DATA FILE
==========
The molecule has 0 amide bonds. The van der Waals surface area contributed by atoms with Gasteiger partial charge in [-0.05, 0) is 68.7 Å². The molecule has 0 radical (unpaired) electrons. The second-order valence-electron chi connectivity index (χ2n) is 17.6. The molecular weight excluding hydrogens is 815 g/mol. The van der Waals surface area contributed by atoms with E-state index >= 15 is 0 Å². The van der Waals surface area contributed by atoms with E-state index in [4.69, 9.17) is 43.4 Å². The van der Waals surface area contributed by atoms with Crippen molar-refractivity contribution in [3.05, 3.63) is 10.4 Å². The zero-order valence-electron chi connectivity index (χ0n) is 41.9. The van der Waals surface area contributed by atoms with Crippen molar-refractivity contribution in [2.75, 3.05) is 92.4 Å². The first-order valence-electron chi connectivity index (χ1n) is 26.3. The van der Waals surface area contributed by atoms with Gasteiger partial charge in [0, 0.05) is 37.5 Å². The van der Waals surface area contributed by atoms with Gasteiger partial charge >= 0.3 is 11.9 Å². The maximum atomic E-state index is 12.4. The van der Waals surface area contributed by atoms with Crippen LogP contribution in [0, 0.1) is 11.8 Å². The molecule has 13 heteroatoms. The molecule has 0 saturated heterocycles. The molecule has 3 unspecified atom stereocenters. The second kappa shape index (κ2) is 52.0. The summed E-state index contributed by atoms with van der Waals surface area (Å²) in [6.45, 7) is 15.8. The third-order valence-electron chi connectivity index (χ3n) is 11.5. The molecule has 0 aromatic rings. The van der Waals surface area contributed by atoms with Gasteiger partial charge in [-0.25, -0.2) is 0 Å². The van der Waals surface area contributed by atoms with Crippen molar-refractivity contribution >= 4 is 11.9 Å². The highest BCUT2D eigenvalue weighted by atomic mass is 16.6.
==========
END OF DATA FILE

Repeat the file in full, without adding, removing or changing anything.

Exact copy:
The molecule has 0 amide bonds. The van der Waals surface area contributed by atoms with Gasteiger partial charge in [-0.05, 0) is 68.7 Å². The molecule has 0 radical (unpaired) electrons. The second-order valence-electron chi connectivity index (χ2n) is 17.6. The molecular weight excluding hydrogens is 815 g/mol. The van der Waals surface area contributed by atoms with E-state index >= 15 is 0 Å². The van der Waals surface area contributed by atoms with E-state index in [4.69, 9.17) is 43.4 Å². The van der Waals surface area contributed by atoms with Crippen molar-refractivity contribution in [3.05, 3.63) is 10.4 Å². The zero-order valence-electron chi connectivity index (χ0n) is 41.9. The van der Waals surface area contributed by atoms with Crippen molar-refractivity contribution in [2.75, 3.05) is 92.4 Å². The first-order valence-electron chi connectivity index (χ1n) is 26.3. The van der Waals surface area contributed by atoms with Gasteiger partial charge in [0, 0.05) is 37.5 Å². The van der Waals surface area contributed by atoms with Gasteiger partial charge >= 0.3 is 11.9 Å². The maximum atomic E-state index is 12.4. The van der Waals surface area contributed by atoms with Crippen LogP contribution in [0, 0.1) is 11.8 Å². The molecule has 13 heteroatoms. The molecule has 0 saturated heterocycles. The molecule has 3 unspecified atom stereocenters. The second kappa shape index (κ2) is 52.0. The summed E-state index contributed by atoms with van der Waals surface area (Å²) in [6.45, 7) is 15.8. The third-order valence-electron chi connectivity index (χ3n) is 11.5. The molecule has 0 aromatic rings. The van der Waals surface area contributed by atoms with Gasteiger partial charge in [-0.25, -0.2) is 0 Å². The van der Waals surface area contributed by atoms with Crippen molar-refractivity contribution >= 4 is 11.9 Å². The highest BCUT2D eigenvalue weighted by atomic mass is 16.6.